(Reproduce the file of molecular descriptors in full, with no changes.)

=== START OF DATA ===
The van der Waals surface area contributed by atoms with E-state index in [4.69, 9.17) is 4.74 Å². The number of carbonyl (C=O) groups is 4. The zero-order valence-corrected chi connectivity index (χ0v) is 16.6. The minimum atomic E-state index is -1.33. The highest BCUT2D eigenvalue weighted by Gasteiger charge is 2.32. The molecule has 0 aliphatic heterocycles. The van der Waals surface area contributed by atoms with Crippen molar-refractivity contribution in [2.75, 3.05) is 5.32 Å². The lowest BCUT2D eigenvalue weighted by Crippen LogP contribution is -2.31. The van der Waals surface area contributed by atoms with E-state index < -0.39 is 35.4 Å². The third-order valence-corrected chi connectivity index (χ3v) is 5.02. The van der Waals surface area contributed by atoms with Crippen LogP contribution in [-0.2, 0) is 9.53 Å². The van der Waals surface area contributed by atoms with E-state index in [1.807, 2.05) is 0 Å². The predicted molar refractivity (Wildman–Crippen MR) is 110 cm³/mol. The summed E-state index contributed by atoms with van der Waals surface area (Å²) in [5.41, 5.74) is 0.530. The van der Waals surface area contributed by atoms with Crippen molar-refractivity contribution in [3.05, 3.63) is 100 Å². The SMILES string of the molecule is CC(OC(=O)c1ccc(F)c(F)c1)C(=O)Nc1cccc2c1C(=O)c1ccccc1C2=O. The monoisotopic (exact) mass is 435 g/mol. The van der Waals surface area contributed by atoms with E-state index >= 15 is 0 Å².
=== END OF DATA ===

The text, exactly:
The van der Waals surface area contributed by atoms with E-state index in [4.69, 9.17) is 4.74 Å². The number of carbonyl (C=O) groups is 4. The zero-order valence-corrected chi connectivity index (χ0v) is 16.6. The minimum atomic E-state index is -1.33. The highest BCUT2D eigenvalue weighted by Gasteiger charge is 2.32. The molecule has 0 aliphatic heterocycles. The van der Waals surface area contributed by atoms with Crippen molar-refractivity contribution in [2.75, 3.05) is 5.32 Å². The lowest BCUT2D eigenvalue weighted by Crippen LogP contribution is -2.31. The van der Waals surface area contributed by atoms with E-state index < -0.39 is 35.4 Å². The third-order valence-corrected chi connectivity index (χ3v) is 5.02. The van der Waals surface area contributed by atoms with Crippen LogP contribution in [-0.2, 0) is 9.53 Å². The van der Waals surface area contributed by atoms with E-state index in [1.807, 2.05) is 0 Å². The predicted molar refractivity (Wildman–Crippen MR) is 110 cm³/mol. The summed E-state index contributed by atoms with van der Waals surface area (Å²) in [5.41, 5.74) is 0.530. The van der Waals surface area contributed by atoms with Crippen molar-refractivity contribution in [3.05, 3.63) is 100 Å². The SMILES string of the molecule is CC(OC(=O)c1ccc(F)c(F)c1)C(=O)Nc1cccc2c1C(=O)c1ccccc1C2=O. The monoisotopic (exact) mass is 435 g/mol. The van der Waals surface area contributed by atoms with E-state index >= 15 is 0 Å².